In Lowry v. Rosenfeld, 213 Ga. 60
, 63 (96 S. E. 2d 581), this court stated: "There are two essentials for a valid dedication of land: (1) the owner must intend to dedicate it to a public use; and (2) there must be an acceptance of it by the governing authorities for the public use to which it was dedicated." The only ruling there made, however, was that the county authorities by working the street had impliedly accepted it, citing Hyde v. Chappell, 194 Ga. 536
, 542 (22 S. E. 2d 313), to the same effect. Neither case supports the unqualified statement that one of the essentials for a valid dedication of land is acceptance by the public authorities, since they hold only that dedication of the property as a public road could be and was accepted by the public authorities' working and exercising control over the road for a sufficient length of time to imply acceptance. See also Mayor &c. of Sandersville v. Hurst, 111 Ga. 453
(36 S. E. 757); Georgia R. & Bkg. Co. v. City of Atlanta, 118 Ga. 486
(45 S. E. 256); Kelsoe v. Town of Oglethorpe, 120 Ga. 951 (2)
(48 S. E. 366, 102 Ann. St. Rep. 138); and Southern Ry. Co. v. Combs, 124 Ga. 1004
(53 S. E. 508). Nor is this true under Code 85-410; for the owner of lands may dedicate the same to public use as a road, and where it is so used for such a length of time that the public accommodation or private rights might be materially affected by an interruption of the enjoyment, he may not afterwards appropriate it to private purposes. See Penick v. Morgan County, 131 Ga. 385
, 391 (62 S. E. 300), where this court, after recognizing this, stated: "However, the dedication of land by the owner thereof for use as a public road, and use by the public of such road as a route of travel, would not of itself make the road a public road so as to charge the county with the burden of its repair and maintenance, unless the dedication was accepted by the country authorities having jurisdiction over roads or there was evidence of their recognition of the road as a public road, showing acceptance."
Where, as here, the owner of lands expressly dedicates the same to public use as a public road, acceptance by the public by public use is sufficient to complete the dedication without acceptance by the public authorities of the county; and where the land is so used for such a length of time that the public accommodation and private rights will be materially affected by an interruption of the enjoyment, the owner and those holding under him may not afterwards appropriate it to private purposes. "When lands are dedicated, and are enjoyed as such, and rights are required [acquired] by individuals in reference to such dedication, the law considers it in the nature of an estoppel in pais, which precludes the original owner from revoking it." Mayor &c. of Macon v. Franklin, 12 Ga. 239, 244.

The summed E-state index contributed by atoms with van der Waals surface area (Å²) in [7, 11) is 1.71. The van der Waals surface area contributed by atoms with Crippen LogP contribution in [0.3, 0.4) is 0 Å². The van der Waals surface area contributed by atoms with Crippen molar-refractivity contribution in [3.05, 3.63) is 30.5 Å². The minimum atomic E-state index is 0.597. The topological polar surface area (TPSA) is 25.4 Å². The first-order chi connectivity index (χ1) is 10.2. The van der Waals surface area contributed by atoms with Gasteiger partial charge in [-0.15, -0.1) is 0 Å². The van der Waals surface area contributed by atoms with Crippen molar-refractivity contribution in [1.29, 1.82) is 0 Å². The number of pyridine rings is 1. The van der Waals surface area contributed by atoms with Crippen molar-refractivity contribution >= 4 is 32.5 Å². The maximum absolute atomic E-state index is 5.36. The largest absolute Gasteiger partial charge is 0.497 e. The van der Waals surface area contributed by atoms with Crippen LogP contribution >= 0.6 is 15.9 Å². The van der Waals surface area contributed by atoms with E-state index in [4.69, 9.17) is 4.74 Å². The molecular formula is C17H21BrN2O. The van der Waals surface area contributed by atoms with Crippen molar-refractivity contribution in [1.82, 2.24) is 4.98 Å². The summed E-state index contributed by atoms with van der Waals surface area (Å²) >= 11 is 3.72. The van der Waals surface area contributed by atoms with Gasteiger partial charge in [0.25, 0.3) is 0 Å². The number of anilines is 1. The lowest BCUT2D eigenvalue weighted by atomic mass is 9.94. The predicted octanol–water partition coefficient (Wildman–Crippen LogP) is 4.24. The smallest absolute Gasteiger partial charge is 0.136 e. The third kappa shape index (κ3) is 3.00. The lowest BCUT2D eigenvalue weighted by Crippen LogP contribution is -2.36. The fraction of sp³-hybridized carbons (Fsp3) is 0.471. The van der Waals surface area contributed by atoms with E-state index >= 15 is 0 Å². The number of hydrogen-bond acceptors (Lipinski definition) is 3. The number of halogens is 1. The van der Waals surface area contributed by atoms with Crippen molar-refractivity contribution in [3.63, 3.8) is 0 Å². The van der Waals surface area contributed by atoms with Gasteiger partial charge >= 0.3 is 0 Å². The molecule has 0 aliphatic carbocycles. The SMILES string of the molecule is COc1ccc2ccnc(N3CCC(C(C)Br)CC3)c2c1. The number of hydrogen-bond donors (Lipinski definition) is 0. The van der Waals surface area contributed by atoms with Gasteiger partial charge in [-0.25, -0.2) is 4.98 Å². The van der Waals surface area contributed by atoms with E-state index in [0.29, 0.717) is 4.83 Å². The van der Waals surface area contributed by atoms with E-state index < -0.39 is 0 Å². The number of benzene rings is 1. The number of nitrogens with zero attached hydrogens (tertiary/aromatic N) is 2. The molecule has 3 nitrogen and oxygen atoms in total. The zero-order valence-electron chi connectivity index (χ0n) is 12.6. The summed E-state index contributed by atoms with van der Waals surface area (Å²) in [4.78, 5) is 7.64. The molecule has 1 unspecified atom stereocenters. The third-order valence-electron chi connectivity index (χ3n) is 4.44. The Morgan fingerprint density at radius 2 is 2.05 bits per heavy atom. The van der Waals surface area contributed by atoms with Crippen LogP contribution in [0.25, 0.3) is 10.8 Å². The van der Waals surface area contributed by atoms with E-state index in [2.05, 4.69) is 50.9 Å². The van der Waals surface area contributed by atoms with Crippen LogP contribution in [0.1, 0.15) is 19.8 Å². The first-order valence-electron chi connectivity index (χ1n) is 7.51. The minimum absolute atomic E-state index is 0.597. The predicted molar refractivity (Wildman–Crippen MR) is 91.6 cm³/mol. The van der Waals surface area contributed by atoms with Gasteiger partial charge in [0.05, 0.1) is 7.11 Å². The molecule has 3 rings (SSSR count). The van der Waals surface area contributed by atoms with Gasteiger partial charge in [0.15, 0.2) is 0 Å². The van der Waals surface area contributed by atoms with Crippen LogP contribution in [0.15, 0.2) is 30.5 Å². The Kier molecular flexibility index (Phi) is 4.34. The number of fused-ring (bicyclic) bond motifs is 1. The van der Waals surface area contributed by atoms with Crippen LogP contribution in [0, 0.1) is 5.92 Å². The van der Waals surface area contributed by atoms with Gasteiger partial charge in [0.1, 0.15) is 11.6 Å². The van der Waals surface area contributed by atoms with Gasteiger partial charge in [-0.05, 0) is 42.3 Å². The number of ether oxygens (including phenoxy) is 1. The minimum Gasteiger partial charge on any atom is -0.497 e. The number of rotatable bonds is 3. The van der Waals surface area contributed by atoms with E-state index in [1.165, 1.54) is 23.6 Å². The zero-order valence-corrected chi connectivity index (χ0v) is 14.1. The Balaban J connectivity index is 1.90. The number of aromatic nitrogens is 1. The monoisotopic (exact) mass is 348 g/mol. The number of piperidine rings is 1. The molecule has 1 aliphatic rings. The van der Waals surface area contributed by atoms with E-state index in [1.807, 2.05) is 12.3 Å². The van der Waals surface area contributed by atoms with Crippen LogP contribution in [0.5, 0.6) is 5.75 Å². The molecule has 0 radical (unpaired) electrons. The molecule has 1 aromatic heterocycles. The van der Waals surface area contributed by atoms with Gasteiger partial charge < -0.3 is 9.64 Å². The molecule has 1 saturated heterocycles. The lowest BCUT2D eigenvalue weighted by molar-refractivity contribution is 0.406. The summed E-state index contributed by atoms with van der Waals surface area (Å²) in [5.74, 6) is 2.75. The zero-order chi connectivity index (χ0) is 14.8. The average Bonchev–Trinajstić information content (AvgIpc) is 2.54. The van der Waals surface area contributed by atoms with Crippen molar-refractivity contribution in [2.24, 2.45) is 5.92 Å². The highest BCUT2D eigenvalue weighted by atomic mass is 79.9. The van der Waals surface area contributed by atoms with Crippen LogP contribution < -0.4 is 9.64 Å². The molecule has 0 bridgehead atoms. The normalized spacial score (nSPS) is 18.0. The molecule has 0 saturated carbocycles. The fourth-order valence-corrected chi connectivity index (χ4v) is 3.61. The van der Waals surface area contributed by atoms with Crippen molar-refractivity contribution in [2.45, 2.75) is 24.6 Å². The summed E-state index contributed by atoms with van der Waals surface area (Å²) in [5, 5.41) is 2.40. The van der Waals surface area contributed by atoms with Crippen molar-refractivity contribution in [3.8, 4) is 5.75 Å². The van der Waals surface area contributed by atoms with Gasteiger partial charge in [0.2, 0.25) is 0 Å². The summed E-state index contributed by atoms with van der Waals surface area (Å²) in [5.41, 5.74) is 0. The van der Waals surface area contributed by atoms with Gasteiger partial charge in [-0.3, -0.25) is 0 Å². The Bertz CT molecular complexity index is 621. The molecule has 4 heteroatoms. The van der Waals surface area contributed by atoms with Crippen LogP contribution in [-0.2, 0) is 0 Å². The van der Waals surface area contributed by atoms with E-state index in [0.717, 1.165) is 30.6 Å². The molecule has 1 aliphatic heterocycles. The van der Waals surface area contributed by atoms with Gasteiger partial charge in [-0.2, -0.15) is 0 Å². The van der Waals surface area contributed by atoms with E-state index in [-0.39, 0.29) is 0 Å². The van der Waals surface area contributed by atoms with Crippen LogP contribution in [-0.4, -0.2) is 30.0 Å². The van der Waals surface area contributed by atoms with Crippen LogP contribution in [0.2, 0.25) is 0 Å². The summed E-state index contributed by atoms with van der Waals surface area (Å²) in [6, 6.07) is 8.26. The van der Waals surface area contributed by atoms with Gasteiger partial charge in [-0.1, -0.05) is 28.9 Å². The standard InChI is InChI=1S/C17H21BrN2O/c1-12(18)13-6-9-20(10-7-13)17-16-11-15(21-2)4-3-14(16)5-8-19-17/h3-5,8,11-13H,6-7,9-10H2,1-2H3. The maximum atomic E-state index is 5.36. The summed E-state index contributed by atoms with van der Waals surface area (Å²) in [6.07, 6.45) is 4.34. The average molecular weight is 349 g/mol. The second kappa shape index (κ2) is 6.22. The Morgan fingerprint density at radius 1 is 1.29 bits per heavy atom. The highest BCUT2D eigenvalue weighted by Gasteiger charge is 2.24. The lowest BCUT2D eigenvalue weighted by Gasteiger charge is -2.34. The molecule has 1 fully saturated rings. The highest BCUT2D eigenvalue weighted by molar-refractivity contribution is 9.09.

The only essential elements of a valid dedication of lands to the public are: (1) an intention of the owner to dedicate to a public use, and (2) an acceptance thereof by the public. Tift v. Golden Hardware Co., 204 Ga. 654, 655 (4) (51 S. E. 2d 435). "It is not essential to constitute a valid dedication to the public that the right of use should be vested in a corporate body." City of LaFayette v. Walker County, 151 Ga. 786 (108 S. E. 218); Haslerig v. Watson, 205 Ga. 668, 678 (54 S. E. 2d 413). "There is no particular form of making a dedication. It may be done in writing, or by parol; or it may be inferred from his [the owner's] acts, or implied, in certain cases, from long use. A grant is not necessary . . ."; and "Dedications of lands for charitable and religious purposes, and for public highways, are valid without any grantee to hold the fee . . ." Mayor &c. of Macon v. Franklin, 12 Ga. 239, 244.
The trial court properly overruled the general demurrer. There is no merit in the special demurrer and it was properly overruled.
2. There is no merit in the general grounds. There was evidence that the property owners along the Old Sheftall Road, including the defendant's predecessors in title, in 1946, gave oral permission that so much of their land as was required to widen the road from a 20-foot to a 60-foot road could be used for this purpose, and set aside and dedicated the property as a public road; that one Brewster, who owned some acreage near the end of the road and wanted the road widened so that the general public could use this road in getting to and from a race track on his place, widened the road; that it has been used continuously and openly by the public as a road since its completion in early 1947; that it has been maintained by the plaintiff and his predecessor in title, Brewster, and has been scraped a few times as an accommodation by Chatham County authorities; that houses have been erected depending upon it for egress and ingress; that other valuable improvements have been made upon the property serviced by this road; and that the defendant acquired the property in controversy knowing that it was being used by the public as a part of the public road.
3. Each of the special grounds of the amended motion for new trial excepts to excerpts from the judge's charge, all of which are on the law of dedication. We have carefully examined each of the exceptions, and are of the opinion that they are without merit. The charges complained of state correct principles of law and are applicable and pertinent to the facts in this case. The ruling on the general demurrer made in the first division disposes of the complaints against the charge.
4. From the rulings in the first and second divisions on the general demurrer and general grounds of the motion for new trial, it follows that the trial court properly denied the motion for a judgment notwithstanding the verdict.
Judgment affirmed. All the Justices concur.